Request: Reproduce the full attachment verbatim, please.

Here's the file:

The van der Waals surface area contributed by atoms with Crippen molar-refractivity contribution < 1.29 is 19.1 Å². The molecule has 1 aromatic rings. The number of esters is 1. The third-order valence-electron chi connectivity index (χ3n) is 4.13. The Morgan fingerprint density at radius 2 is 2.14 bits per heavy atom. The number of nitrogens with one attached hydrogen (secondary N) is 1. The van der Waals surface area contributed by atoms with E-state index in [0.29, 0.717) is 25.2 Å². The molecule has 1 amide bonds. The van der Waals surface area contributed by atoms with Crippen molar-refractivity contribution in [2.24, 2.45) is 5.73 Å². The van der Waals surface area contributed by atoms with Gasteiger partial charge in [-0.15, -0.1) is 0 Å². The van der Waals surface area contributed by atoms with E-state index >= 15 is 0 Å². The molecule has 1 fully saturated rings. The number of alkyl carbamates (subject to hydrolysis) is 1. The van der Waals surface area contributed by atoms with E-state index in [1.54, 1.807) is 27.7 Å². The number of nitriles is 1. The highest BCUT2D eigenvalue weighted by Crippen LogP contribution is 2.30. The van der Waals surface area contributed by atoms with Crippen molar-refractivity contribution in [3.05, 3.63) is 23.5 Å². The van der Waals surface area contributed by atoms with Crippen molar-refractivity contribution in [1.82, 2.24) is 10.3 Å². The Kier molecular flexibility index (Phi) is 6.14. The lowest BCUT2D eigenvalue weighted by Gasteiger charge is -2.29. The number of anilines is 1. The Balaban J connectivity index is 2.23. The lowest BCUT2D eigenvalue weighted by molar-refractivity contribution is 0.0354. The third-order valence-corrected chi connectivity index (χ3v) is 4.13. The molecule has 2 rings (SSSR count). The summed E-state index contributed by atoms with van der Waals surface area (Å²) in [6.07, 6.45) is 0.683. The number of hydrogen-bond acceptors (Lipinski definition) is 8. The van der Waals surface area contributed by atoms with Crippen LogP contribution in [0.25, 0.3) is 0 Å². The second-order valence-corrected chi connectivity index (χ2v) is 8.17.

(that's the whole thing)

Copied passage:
The van der Waals surface area contributed by atoms with Crippen molar-refractivity contribution < 1.29 is 19.1 Å². The molecule has 1 aromatic rings. The number of esters is 1. The third-order valence-electron chi connectivity index (χ3n) is 4.13. The Morgan fingerprint density at radius 2 is 2.14 bits per heavy atom. The number of nitrogens with one attached hydrogen (secondary N) is 1. The van der Waals surface area contributed by atoms with E-state index in [0.29, 0.717) is 25.2 Å². The molecule has 1 amide bonds. The van der Waals surface area contributed by atoms with Crippen molar-refractivity contribution in [2.24, 2.45) is 5.73 Å². The van der Waals surface area contributed by atoms with Gasteiger partial charge in [-0.15, -0.1) is 0 Å². The van der Waals surface area contributed by atoms with E-state index >= 15 is 0 Å². The molecule has 1 fully saturated rings. The number of alkyl carbamates (subject to hydrolysis) is 1. The van der Waals surface area contributed by atoms with E-state index in [1.54, 1.807) is 27.7 Å². The number of nitriles is 1. The highest BCUT2D eigenvalue weighted by Crippen LogP contribution is 2.30. The van der Waals surface area contributed by atoms with Crippen molar-refractivity contribution in [3.05, 3.63) is 23.5 Å². The van der Waals surface area contributed by atoms with Crippen molar-refractivity contribution in [1.82, 2.24) is 10.3 Å². The Kier molecular flexibility index (Phi) is 6.14. The lowest BCUT2D eigenvalue weighted by Gasteiger charge is -2.29. The number of anilines is 1. The Balaban J connectivity index is 2.23. The lowest BCUT2D eigenvalue weighted by molar-refractivity contribution is 0.0354. The third-order valence-corrected chi connectivity index (χ3v) is 4.13. The molecule has 2 rings (SSSR count). The summed E-state index contributed by atoms with van der Waals surface area (Å²) in [6.07, 6.45) is 0.683. The number of hydrogen-bond acceptors (Lipinski definition) is 8. The van der Waals surface area contributed by atoms with Crippen LogP contribution in [0.25, 0.3) is 0 Å². The second-order valence-corrected chi connectivity index (χ2v) is 8.17.